Saturday, November 5, 2016

Erlang and my inferiority complex against functional programming

A few weeks ago in the middle of October 2016, I had some interesting exchange of tweets inspired by an Alvaro Videla's tweet. Alvaro wrote he always told people Functional Programming (FP) in Erlang was a necessity, not part of the original design (emphasis mine).

I later found Robert Virding, one of the founders of Erlang language and concurrent system, explicitly stated in this talk (video at Functional Conf 2016) (at 4m23s) as follows:

We were not out to implement a functional language
We were not out to implement the actor model
We were trying to solve the problem

Robert's statements in the quote above are the exact reason why I started and still like Erlang.

I've already erased the tweets (I keep most of my tweets ephemeral) of my response, but I would like to write my story about FP.

My first exposure to FP was through the books of Lisp in 1980s. I didn't understand the FP principles, but I got rather interested in the symbolic processing capability and the ease of handling data structures.

I'm not interested in slow (i.e., not sufficiently fast for a purpose) systems. In 1980s Lisp systems were running mostly on interpreters, so I have a strong recognition bias that tells functional languages are slow, which is incorrect as of 2016; a counter evidence is shown as a production level documentation tool written in Haskell called Pandoc, and by compiler-based FP systems such as Common Lisp. Nevertheless, in 1980s, FP systems were mostly slow. Until the late 2000s, I hadn't been really interested in FP again.

I've got a very strong inferiority complex when I tried to study something about FP and Lisp from 1988 to 1990 at a university laboratory where the main research topic was about the programming languages and paradigms. I utterly failed, because my main interest then was how to connect the people in Japan and the world, through email, USENET (NetNews), UUCP, and affordable TCP/IP links.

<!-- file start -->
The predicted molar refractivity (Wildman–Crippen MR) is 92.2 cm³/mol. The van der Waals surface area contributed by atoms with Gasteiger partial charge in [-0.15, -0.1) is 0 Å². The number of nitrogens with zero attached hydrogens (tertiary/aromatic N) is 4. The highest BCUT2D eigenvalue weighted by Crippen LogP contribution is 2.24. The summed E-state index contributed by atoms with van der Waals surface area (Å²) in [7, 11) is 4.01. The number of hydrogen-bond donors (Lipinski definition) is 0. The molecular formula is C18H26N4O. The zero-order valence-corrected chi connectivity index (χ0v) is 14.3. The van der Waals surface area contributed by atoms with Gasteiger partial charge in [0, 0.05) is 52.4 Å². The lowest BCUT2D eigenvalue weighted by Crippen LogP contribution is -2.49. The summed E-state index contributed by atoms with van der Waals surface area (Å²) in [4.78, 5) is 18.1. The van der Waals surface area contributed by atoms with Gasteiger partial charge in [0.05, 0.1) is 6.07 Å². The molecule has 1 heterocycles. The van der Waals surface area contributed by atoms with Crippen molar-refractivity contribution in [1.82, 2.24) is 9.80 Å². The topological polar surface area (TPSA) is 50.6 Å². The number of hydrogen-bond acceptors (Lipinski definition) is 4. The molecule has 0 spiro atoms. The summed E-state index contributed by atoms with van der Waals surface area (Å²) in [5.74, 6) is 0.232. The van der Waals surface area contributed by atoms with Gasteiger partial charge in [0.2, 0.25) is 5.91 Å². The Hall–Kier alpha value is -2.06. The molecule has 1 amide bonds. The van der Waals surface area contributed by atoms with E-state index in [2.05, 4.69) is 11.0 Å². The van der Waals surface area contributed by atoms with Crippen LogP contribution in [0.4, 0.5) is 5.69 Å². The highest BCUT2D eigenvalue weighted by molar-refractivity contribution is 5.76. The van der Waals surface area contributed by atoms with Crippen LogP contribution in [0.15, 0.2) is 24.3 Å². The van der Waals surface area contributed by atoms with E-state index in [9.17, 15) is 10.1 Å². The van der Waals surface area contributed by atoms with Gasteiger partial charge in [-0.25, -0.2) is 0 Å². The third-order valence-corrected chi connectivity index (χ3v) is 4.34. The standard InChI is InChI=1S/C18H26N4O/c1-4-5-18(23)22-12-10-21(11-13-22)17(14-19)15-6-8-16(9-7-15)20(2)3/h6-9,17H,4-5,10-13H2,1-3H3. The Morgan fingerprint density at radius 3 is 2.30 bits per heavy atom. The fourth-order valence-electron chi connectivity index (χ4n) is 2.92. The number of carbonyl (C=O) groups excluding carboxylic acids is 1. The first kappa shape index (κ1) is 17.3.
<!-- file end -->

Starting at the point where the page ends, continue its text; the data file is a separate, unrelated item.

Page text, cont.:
My inferiority complex against FP is still not gone yet. Three PC member roles, Two accepted papers, and one workshop chair role (in 2011) for ACM SIGPLAN Erlang Workshop events were something I would have least expected in the late 1980s or early 1990s. FP people are generally much smarter than me and they are amazing. I have been lucky to meet the talented and productive researchers, including John Hughes, Simon Thompson, Kostis Sagonas, and many others (which I'm very sorry to omit their names here).

On the other hand, however, I still have some feelings that some FP people are too theoretical and not respecting well on practicality of currently programmed system, when I am watching on (mostly Japanese) FP communities, especially those on Twitter. My gut feelings are like this: Theory is nice. Theory is beautiful. Beauty is important and often essential in programming. I think that's what academic and research communities for software are for. But the real virtue of programming prevails on how it solves the real-world issues and problems. There's no side-effect-free world so long as having to deal with I/O devices. Memory is limited. CPU speed is limited. Network bandwidth is limited. Isn't FP a way to deal with these real-world limitations while maximizing the ease of abstraction on programming? (I think Object-Oriented Programming (OOP) is also trying to solve the same issues, but that's another issue; I still need to understand why Java/C++/C#-like OOP languages are simply that much complex.)

Erlang has been one of the rare language systems which didn't impose or force me to do the things in "functional" way, though the FP principles are embedded deeply in the core, such as the immutability and no-shared object/process principles. I think Elixir follows these principles well, though I see some interesting FP technologies in Elixir such as macros and metaprogramming. In short: Erlang (and Elixir) didn't trigger my inferiority complex against FP!

So some trivial lessons I've learned:

  • You are never too late to learn new paradigms.
  • You are never too late to re-learn things once you failed to learn.
  • There's something fits for you even for a category you don't feel like to study.

I think my inferiority complex against FP will stay until I die, but now I don't have to feel FP is not my stuff. And that is good.